2. Evelyn says:

    Diane – I have a question for you.
    Do you keep copies of your blog? I know that you don’t want to keep
    collecting more paper.
    Here is why I ask…
    The last time we were in Kansas, C–, our eldest gave John and me copies of “My Book – the Story of My Life” for each of us to answer questions to jog our memories about our pasts.
    John is writing his Story in a fat spiral lines notebook and is on page 33.
    I am doing my “Story” on our extra computer that went down into the basement when we got his new iMac.
    I am still writing about the events surrounding my birth.
    It is a good experience trying to put all the pieces together.

    When I read this piece about your “poverty” years,
    it brought back such memories to me of when John was in medical school and we were on a very slim budget – powdered milk, eggs from his folks’ farm, etc.
    Your blog really moved me!

    I think that this is the kind of thing that your children and grand-children would appreciate.
    I know you now are in the mood for shredding papers,
    but this is a KEEPER!

    Love you, Diane
    ~~Evelyn

  3. Susie says:

    This is very powerful, Diane. I had read it in bloglines, but wanted to come over and say something. Thank goodness you were bright and clear-headed enough to keep all of this together (the paperwork) while trying to “keep it together” for your family. I see so many people who need services and are probably eligible, but by the time they get to the right agency, they don’t have the emotional energy to jump through the hoops.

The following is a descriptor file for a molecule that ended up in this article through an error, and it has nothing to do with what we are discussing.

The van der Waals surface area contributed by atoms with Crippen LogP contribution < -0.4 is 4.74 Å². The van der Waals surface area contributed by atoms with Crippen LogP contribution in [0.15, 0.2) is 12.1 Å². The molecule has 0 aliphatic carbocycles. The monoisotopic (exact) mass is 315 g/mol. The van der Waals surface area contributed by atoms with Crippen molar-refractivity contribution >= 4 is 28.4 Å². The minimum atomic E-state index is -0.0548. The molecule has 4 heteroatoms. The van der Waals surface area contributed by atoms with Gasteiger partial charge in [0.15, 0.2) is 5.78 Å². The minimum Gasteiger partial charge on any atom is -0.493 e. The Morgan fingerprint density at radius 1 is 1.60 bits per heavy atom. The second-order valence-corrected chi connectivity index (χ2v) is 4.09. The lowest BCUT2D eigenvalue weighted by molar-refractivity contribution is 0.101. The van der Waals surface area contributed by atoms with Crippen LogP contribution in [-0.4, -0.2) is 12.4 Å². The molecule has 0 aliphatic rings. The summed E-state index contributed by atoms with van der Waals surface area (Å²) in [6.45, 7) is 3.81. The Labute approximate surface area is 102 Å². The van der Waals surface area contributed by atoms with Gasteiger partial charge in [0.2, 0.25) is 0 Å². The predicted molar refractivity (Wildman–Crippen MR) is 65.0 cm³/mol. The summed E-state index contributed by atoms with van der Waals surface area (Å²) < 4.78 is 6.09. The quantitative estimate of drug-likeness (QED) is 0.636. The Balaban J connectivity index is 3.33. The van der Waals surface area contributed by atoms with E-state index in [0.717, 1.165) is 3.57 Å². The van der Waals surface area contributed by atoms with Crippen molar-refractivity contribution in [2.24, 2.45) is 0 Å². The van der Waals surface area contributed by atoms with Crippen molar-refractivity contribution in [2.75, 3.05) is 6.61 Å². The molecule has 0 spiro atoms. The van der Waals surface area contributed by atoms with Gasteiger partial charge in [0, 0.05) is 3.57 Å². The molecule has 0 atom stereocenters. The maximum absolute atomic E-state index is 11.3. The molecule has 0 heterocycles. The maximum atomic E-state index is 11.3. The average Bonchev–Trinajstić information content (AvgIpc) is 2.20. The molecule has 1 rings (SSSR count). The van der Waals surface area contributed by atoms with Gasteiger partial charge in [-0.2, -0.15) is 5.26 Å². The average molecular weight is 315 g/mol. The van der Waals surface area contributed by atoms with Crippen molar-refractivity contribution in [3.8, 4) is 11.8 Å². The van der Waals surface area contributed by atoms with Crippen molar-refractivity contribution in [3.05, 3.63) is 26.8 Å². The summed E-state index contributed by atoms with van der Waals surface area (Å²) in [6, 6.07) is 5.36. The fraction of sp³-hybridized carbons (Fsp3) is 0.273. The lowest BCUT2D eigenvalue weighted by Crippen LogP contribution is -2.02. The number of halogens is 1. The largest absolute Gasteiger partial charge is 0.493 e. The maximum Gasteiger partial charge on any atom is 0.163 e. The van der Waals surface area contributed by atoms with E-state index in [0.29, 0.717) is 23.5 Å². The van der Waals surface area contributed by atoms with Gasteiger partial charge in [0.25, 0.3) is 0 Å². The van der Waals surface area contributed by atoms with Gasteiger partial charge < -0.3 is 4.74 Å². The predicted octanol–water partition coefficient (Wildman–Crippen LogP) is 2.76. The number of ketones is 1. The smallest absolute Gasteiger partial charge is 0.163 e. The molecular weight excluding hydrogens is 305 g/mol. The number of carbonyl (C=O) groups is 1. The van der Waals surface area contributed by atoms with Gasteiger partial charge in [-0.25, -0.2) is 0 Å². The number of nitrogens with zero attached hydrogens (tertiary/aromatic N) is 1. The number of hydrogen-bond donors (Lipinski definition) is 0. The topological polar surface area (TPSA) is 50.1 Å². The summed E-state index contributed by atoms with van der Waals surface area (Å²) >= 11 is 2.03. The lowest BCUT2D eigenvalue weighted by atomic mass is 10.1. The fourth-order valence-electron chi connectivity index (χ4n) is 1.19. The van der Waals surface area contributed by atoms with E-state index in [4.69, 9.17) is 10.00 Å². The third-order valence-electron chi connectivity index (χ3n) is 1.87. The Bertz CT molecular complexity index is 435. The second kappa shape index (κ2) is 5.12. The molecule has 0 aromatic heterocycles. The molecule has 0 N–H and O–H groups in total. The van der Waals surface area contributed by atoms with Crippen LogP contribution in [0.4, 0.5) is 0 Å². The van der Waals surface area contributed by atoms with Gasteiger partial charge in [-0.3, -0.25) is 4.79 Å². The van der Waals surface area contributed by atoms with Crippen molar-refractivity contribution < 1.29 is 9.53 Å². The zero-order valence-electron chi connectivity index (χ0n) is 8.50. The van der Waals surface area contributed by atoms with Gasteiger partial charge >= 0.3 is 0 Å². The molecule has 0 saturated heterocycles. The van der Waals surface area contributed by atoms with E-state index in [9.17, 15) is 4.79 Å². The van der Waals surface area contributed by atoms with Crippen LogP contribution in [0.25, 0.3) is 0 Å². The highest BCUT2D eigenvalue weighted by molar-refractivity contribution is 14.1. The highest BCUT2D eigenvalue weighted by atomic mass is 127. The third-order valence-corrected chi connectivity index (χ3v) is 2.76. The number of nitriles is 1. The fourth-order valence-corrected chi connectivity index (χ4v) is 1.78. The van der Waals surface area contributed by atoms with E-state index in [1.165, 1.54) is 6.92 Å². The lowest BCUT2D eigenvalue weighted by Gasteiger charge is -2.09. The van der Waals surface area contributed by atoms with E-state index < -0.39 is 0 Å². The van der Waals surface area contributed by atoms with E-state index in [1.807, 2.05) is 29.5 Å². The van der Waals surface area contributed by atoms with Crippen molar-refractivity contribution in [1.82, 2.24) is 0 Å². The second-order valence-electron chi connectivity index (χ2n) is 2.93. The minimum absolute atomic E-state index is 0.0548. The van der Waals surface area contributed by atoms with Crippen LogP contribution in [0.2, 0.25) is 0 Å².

4. Paula says:

    Yes, Diane, we once tried to get food stamps, but was not so lucky to get them. My Husband had been on dissablility from his work where he broke his left elbow and his right wrist in a shop accident. As soon as the cast came off his arm, the company doctor said he was able to go back to work, even when his arm was weak as a rubber band. We had our lawyer file a lawsuit, but in the meantime, we were living on only $75. per week with our baby daughter, while paying $110. per month for rent! The wait in the welfare office took all day, and when we finally got to see the worker, they figured that we made $10 too much to qualify for food stamps. Let me tell you that with diapers and baby food, we lived on boxed maccaroni and cheese and pot pies for over a year, when we finally got a small settlement from the company!

  5. Sharkey says:

    It’s funny that Evelyn mentioned saving this post for your kids/grandkids, because as I read it I was reminded of the autbiography that my grandma wrote. I agree that your kids and grandkids will be interested in this stuff.

    I just sent you an email and mentioned my inability to get your feed in Bloglines. But I see that Susie has it working, so I’ll give it another try. Then maybe I’ll stop by more regularly (promise or threat? you decide). 🙂